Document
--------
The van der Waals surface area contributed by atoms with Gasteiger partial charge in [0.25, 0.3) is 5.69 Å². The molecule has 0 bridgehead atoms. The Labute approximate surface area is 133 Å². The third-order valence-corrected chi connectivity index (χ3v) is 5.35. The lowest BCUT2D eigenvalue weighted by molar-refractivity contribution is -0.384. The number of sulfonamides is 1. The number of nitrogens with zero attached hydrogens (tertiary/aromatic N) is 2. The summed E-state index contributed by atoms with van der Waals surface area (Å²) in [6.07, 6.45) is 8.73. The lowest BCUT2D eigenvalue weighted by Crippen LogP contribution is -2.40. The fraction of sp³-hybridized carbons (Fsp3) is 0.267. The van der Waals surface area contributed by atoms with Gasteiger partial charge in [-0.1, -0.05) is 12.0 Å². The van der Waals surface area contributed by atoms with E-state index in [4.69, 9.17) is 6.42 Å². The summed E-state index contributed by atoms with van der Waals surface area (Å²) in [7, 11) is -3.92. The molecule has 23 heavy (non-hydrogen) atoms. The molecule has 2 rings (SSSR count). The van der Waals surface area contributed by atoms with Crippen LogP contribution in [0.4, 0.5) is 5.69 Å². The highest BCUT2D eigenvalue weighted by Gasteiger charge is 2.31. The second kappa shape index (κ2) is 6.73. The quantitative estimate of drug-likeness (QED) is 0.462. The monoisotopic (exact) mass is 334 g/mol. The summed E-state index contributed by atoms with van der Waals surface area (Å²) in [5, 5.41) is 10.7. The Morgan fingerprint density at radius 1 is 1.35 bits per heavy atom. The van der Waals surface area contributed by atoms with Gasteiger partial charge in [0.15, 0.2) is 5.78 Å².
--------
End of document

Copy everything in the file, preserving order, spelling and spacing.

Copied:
The van der Waals surface area contributed by atoms with Gasteiger partial charge in [0.25, 0.3) is 5.69 Å². The molecule has 0 bridgehead atoms. The Labute approximate surface area is 133 Å². The third-order valence-corrected chi connectivity index (χ3v) is 5.35. The lowest BCUT2D eigenvalue weighted by molar-refractivity contribution is -0.384. The number of sulfonamides is 1. The number of nitrogens with zero attached hydrogens (tertiary/aromatic N) is 2. The summed E-state index contributed by atoms with van der Waals surface area (Å²) in [6.07, 6.45) is 8.73. The lowest BCUT2D eigenvalue weighted by Crippen LogP contribution is -2.40. The fraction of sp³-hybridized carbons (Fsp3) is 0.267. The van der Waals surface area contributed by atoms with Gasteiger partial charge in [-0.1, -0.05) is 12.0 Å². The van der Waals surface area contributed by atoms with E-state index in [4.69, 9.17) is 6.42 Å². The summed E-state index contributed by atoms with van der Waals surface area (Å²) in [7, 11) is -3.92. The molecule has 23 heavy (non-hydrogen) atoms. The molecule has 2 rings (SSSR count). The van der Waals surface area contributed by atoms with Crippen LogP contribution in [0.4, 0.5) is 5.69 Å². The highest BCUT2D eigenvalue weighted by Gasteiger charge is 2.31. The second kappa shape index (κ2) is 6.73. The quantitative estimate of drug-likeness (QED) is 0.462. The monoisotopic (exact) mass is 334 g/mol. The summed E-state index contributed by atoms with van der Waals surface area (Å²) in [5, 5.41) is 10.7. The Morgan fingerprint density at radius 1 is 1.35 bits per heavy atom. The van der Waals surface area contributed by atoms with Gasteiger partial charge in [0.15, 0.2) is 5.78 Å².